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Aug-20-2018 01:00printcomments

Reduction in Deaths Due to Drug Overdose

Prescription drugs tend to act as a gateway drug to other serious drugs such as heroin.

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(SALEM, Ore.) - According to recent provisional death certificate data, there has been a decline in deaths by drug overdose. The data dates back to 2017 and reports that the decline was seen in 14 U.S. states. This is a sign that the preventive measure aimed at restricting the death toll are working.

Drug addiction is a major problem in the US and resulted in over 72,000 deaths in 2107 alone. While the number is high, but there’s hope with this new report in town. Caleb Alexander, an epidemiologist said “It could be welcome news”.

“If we’re truly at a plateau or inflection point, it would be the best news all year,” he said.

“But we’re still seeing rates of overdose that are leaps and bounds higher than what we were seeing a decade ago and far beyond any other country in the world.”

Drop in overdose includes states such as Wyoming and Utah. Even though more states have observed a similar trend, death rate in several states rose to 30% possibly due to an increasing distribution of the synthetic drug fentanyl. These states include Delaware, Florida and New Jersey.

In Alaska the death rate declined by 11% between 12 months period from July 2016 to July 2017.

Jay Butler, state’s public health chief, states that the greatest decrease was in drugs like opioids, OxyContin, Percocet and Vicodin.

“And we may be seeing a plateauing, if not a decline, in overdose deaths from heroin,” he added.

“The bad news is that we’re seeing more deaths from fentanyl.”

According to the report published in July 2017, total deaths due to fentanyl overdose rose to 70% in the US.

“Using illicit drugs has always been a game of roulette, there’s just more bullets in the chamber now,” Butler said. “When the epidemic was driven primarily by prescription opioids, we saw a smoldering and chronically escalating problem.”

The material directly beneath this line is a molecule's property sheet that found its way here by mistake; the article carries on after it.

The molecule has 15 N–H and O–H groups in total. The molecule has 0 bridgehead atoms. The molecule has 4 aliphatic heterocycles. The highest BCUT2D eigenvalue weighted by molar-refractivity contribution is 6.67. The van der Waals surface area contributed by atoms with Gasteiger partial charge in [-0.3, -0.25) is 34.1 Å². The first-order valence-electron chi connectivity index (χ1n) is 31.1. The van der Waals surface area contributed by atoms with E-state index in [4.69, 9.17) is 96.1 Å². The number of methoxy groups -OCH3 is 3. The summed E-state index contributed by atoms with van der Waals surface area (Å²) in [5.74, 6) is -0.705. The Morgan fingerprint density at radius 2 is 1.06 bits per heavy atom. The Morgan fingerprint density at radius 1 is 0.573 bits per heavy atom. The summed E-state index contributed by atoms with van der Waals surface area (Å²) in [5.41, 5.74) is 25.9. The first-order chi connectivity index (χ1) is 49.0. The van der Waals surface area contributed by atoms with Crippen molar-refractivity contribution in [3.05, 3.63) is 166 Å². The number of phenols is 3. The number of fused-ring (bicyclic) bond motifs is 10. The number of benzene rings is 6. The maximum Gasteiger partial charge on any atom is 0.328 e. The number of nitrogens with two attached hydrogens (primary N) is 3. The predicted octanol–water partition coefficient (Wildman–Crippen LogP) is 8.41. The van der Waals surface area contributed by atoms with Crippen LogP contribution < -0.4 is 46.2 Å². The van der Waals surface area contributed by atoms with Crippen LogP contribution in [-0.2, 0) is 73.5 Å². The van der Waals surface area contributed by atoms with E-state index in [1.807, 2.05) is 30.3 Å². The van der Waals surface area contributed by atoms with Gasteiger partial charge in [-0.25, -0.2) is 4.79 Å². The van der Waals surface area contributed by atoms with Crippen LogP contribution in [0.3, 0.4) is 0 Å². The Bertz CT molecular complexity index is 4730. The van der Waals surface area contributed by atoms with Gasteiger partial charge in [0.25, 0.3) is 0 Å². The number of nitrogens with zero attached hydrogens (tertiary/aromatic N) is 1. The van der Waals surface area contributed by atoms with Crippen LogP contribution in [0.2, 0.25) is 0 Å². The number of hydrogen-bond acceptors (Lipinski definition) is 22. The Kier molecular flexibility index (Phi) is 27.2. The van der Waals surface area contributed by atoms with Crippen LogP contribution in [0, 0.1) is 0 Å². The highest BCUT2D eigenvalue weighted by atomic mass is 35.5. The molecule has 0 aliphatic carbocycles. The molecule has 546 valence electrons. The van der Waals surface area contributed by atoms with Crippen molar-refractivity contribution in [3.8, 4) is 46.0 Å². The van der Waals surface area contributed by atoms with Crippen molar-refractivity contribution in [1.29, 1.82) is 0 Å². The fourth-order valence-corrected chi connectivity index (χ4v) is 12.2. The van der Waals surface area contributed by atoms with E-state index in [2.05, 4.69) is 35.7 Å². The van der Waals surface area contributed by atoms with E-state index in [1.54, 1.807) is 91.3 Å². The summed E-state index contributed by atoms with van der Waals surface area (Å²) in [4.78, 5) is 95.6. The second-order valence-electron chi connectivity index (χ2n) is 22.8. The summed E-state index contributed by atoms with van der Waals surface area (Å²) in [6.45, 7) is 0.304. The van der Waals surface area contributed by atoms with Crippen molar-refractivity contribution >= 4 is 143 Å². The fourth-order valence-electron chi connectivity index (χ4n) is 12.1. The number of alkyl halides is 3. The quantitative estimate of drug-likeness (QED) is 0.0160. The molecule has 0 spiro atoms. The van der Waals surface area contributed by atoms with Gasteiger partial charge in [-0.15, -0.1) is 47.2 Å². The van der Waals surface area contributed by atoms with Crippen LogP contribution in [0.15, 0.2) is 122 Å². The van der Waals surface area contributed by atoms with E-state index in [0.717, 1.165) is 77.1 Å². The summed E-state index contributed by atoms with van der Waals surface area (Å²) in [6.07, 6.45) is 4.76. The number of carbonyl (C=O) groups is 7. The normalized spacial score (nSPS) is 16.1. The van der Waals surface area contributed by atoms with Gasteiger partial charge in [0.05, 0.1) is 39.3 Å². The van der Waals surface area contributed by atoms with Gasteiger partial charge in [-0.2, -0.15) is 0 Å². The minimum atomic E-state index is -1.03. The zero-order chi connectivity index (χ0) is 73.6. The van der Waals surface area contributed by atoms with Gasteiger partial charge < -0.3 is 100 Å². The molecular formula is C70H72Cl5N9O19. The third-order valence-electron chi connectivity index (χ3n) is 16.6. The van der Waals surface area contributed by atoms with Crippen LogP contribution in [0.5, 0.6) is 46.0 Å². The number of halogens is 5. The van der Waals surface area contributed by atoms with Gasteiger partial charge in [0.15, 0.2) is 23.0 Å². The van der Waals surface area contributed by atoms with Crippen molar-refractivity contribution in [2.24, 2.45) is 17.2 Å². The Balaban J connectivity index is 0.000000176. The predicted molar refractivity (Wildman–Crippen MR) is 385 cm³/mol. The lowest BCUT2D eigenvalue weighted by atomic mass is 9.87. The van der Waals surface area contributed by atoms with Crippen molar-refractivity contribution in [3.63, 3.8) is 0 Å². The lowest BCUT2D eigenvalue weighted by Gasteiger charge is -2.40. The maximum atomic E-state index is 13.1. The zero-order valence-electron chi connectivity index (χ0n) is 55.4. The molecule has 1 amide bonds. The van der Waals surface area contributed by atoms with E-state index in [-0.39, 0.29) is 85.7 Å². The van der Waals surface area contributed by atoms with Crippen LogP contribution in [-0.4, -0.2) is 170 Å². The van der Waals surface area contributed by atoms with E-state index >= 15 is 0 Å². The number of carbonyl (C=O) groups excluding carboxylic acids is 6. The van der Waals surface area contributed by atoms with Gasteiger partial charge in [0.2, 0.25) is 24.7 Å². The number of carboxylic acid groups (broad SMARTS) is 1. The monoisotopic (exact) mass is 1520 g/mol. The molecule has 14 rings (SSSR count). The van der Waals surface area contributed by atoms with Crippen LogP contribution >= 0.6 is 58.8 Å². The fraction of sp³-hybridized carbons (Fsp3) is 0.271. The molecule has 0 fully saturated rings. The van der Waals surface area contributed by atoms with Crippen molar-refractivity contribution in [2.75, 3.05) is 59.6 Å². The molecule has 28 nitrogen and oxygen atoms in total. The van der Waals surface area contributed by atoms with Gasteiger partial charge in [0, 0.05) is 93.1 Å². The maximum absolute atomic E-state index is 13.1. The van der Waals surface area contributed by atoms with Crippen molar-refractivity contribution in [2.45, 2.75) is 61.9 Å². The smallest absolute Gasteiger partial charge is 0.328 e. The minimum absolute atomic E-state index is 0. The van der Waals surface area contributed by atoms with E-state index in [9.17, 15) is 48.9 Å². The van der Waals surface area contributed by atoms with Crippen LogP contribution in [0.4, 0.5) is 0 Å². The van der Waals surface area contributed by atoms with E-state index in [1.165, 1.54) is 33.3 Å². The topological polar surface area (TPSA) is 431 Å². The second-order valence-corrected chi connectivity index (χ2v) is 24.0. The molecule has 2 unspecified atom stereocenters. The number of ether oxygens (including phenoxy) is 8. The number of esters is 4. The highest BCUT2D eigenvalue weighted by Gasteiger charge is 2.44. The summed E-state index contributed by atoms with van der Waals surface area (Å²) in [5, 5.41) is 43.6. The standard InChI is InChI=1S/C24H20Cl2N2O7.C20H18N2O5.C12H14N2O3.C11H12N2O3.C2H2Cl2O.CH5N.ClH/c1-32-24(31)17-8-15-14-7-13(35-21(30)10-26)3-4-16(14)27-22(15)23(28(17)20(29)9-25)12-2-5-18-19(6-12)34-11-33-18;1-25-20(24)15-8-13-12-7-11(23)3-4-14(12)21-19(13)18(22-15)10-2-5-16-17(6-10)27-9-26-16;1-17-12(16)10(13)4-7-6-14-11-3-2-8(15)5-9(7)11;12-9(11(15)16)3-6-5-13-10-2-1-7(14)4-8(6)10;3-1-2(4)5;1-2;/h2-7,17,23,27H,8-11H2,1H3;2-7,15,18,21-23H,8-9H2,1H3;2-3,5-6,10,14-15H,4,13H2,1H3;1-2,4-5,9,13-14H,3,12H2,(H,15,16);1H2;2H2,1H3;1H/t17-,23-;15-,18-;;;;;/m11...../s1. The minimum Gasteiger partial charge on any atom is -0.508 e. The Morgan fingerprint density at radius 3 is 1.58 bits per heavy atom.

“Now we’re seeing outbreaks and clusters of death resulting from bad batches of heroin or counterfeit pills laced with fentanyl.”

Experts emphasize that the drop in deaths due to opioids in some states is significant considering it is an epidemic-like situation in the US.

There were 64,000 drug related deaths in in 2016, which is nearly three times as many as that in 1999. It became the leading cause of death among American at the age of 50 and under, even surpassing fatalities by accidents and homicide.

Even though the annual overdose count is still on the rise, however it is rising at a significantly lower rate. The total number of deaths increased by only 14 percent according to the report in July 2017 compared to 21 percent in the report published in January 2017.

Research suggests that this decline could be directly related to decline in the availability of prescription drugs. These prescription drugs tend to act as a gateway drug to other serious drugs such as heroin, according to the National Institute on Drug Abuse.

Source: Salem-News.com Special Features Dept.

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